Ukraine sends elite force to Odessa due to unrest

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Mourners and family members cry next the coffin of regional parliament member Vyacheslav Markin, in Odessa, Ukraine, Monday, May 5, 2014. Markin, who was known for speaking out against the government in Kiev, was buried on Monday while about 300 pro-Russian supporters shouted “Hero, hero!” Markin died Sunday from burn wounds sustained in Friday’s fire.(AP Photo/Vadim Ghirda)

Mourners and family members cry next the coffin of regional parliament member Vyacheslav Markin, in Odessa, Ukraine, Monday, May 5, 2014. Markin, who was known for speaking out against the government in Kiev, was buried on Monday while about 300 pro-Russian supporters shouted “Hero, hero!” Markin died Sunday from burn wounds sustained in Friday’s fire.(AP Photo/Vadim Ghirda)

Pro-Russian gunmen atop armored personal carriers passing by barricades on a road leading into Slovyansk, eastern Ukraine, Monday, May 5, 2014. Ukrainian authorities are undertaking a security operation to liberate the nearby city of Slovyansk, which is currently controlled by an armed pro-Russian insurgency. (AP Photo/Darko Vojinovic)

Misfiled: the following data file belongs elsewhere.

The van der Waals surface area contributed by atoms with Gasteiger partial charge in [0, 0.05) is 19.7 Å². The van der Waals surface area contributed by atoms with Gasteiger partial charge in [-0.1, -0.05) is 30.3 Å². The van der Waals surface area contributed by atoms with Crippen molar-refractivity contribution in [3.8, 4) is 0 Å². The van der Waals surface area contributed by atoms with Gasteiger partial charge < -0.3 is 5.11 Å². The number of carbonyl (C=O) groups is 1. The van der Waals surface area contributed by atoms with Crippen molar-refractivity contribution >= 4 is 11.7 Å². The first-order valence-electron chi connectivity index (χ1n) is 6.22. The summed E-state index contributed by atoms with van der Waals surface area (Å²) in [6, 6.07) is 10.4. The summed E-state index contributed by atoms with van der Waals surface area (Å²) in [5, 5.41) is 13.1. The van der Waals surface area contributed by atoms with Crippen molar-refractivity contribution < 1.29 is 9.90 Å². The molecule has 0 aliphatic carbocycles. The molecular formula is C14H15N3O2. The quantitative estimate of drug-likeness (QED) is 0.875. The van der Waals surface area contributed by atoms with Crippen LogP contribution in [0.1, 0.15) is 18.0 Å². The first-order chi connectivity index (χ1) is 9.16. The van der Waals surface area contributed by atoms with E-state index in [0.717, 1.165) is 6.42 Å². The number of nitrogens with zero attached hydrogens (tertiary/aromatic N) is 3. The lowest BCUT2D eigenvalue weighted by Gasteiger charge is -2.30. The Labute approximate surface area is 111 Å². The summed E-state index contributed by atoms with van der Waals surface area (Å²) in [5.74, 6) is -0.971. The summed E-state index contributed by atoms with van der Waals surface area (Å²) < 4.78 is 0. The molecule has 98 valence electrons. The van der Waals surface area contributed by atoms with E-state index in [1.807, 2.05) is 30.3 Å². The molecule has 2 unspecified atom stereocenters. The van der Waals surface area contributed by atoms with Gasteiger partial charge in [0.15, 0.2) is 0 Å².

Mourners and family members mourn 21-year old nurse Yulia Izotova during her funeral in Kramatorsk, Ukraine, Monday, May 5, 2014. Witnesses say Izotova was killed by shots from a Ukrainian military column on the road near Kramatorsk. Ukraine sent an elite national guard unit to re-establish control Monday over the southern port of Odessa and government troops fought pitched gunbattles with a pro-Russia militia around an eastern city. (AP Photo/Manu Brabo)

Pro-Russian gunmen atop armored personal carriers passing by barricades on a road leading into Slovyansk, eastern Ukraine, Monday, May 5, 2014. Ukrainian authorities are undertaking a security operation to liberate the nearby city of Slovyansk, which is currently controlled by an armed pro-Russian insurgency. (AP Photo/Darko Vojinovic)